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Physics Notes - Vectors , Circular Motion, Newton's 1st and 2nd Laws

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by: Clairissa Cole

Physics Notes - Vectors , Circular Motion, Newton's 1st and 2nd Laws CLA PHY 14.003PRISM

Marketplace > Mercer University > CLA PHY 14.003PRISM > Physics Notes Vectors Circular Motion Newton s 1st and 2nd Laws
Clairissa Cole
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About this Document

These notes cover an introduction to vectors, including vector addition, Centripetal force , and Newton's first two laws.
Intro Physics 1
Dr. Chamaree de Silva
Class Notes
Physics, vectors, inertia, centripetal force, newton




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This 5 page Class Notes was uploaded by Clairissa Cole on Wednesday February 3, 2016. The Class Notes belongs to CLA PHY 14.003PRISM at Mercer University taught by Dr. Chamaree de Silva in Winter 2016. Since its upload, it has received 83 views.


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Date Created: 02/03/16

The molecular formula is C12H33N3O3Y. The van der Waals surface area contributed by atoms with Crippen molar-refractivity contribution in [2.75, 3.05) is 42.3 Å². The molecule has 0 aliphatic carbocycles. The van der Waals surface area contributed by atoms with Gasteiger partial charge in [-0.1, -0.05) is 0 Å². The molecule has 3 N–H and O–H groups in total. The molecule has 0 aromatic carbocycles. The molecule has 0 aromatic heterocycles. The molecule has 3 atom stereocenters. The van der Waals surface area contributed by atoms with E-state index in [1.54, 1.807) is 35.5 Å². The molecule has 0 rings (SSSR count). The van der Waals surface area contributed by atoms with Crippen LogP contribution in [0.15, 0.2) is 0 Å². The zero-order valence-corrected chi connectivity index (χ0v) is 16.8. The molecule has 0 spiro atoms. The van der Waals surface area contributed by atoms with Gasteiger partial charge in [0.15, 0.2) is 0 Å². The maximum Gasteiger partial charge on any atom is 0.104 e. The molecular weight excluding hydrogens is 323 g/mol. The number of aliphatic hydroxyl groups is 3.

Physics Ch. 3 - Intro to Vectors Monday, January 18, 2016 7:09 PM • Scalars vs. Vectors Scalars : a number w/ units ex: speed, time, distance Vectors:a value with both magnitude & direction ex: displacement , velocity,acceleration • Componentsof a vector -> R Y ⁰ X Example Problem : Find the x and y componentsof a position vector r-> of magnitude r = 75m, if its angle relative to the x- axis (a) 35.0 degrees (b) 65.0 degrees. Manipulating Vectors Friday, January 22, 20165:00 PM  Multiplying Vectors by a Scalar -Suppose Vector A has a magnitude of 2 so, 3A has a magnitude of 6 2A 3A  Unit Vector -has a magnitude of exactly 1 *think unit circle* -can point in any direction 1 Given a unit vector u, it's arrowhead must lie on the unit circle -Vector Notations : ˰ x-component: ˰ y- component: ˰ ˰ Ex. Vector b = -16m  Vector Addition -You can add vectors in two ways : Graphically or Algebraically A + B = C [Vector C is the resultant vector ] -When adding vectorsgraphically, you align them tip-to-tail Ex. Vector A is 5.5cm points along positivex-axis. Vector B is 7.5cm and points 150⁰ from positive x-axis in the counter clockwise direction. -How to solve? 1. Solve for x & y componentsof each vector 2. Add x components, add y components 3. Draw resultant vector componentsthen solve for hypotenuse and angle. Newton's Laws of Motion Monday, February 1, 2016 7:22 PM ▪ Forces - push or pull on an object - Ex: if you have a book resting on a table Normal Force (upward by table) friction (weight (w=mg)) -Force is a vector: it has magnitude and direction (push or pull) • Net Forces - vector sum of all the individual forces. -Ex: Net Force = F 1 + F2  1st Law : *If an object is at rest, it will stay at rest as long as there is no net force acting on it. *An object moving at constant velocity, continues to move with the same speed in the same direction as long as there is no net force acting on it. => Also known as the Law of Inertia : Object won't change motion unless forced to do so. Object at rest, stays at rest Object already moving with constant velocity won't change speed or direction. • 2nd Law : * *If you have an unbalanced force(netforce does not = 0) ; you have acceleration (not constant velocity) ○ Force is measured in Newtons (N) => Ex: Suppose your mass is 81 kg. Find your weight on the Earth and on the Moon. Circular Motion Monday, February 1, 2016 5:02 PM The velocity vector is tangential to the circular path. magnitude(speed) -assume constant speed vectors are the same length. Velocity Vector has : direction (changes with time)  Since acceleration is -we can represent this graphically by using vector subtraction(addition) always points to the center ; it is centripetal acceleration ( center - seeking in Latin)  An object moving in a circular motion has: - Constant Speed - Changing velocity (because the direction is always changing) - Acceleration (inwards toward center of the curve) *allows object to change direction*  A particle is in uniform circular motion if it travels around a circular path at a constant speed. magnitude Acceleration has : direction : always toward canter How to calculate how long it would take for an object to travel one period of revolution ?


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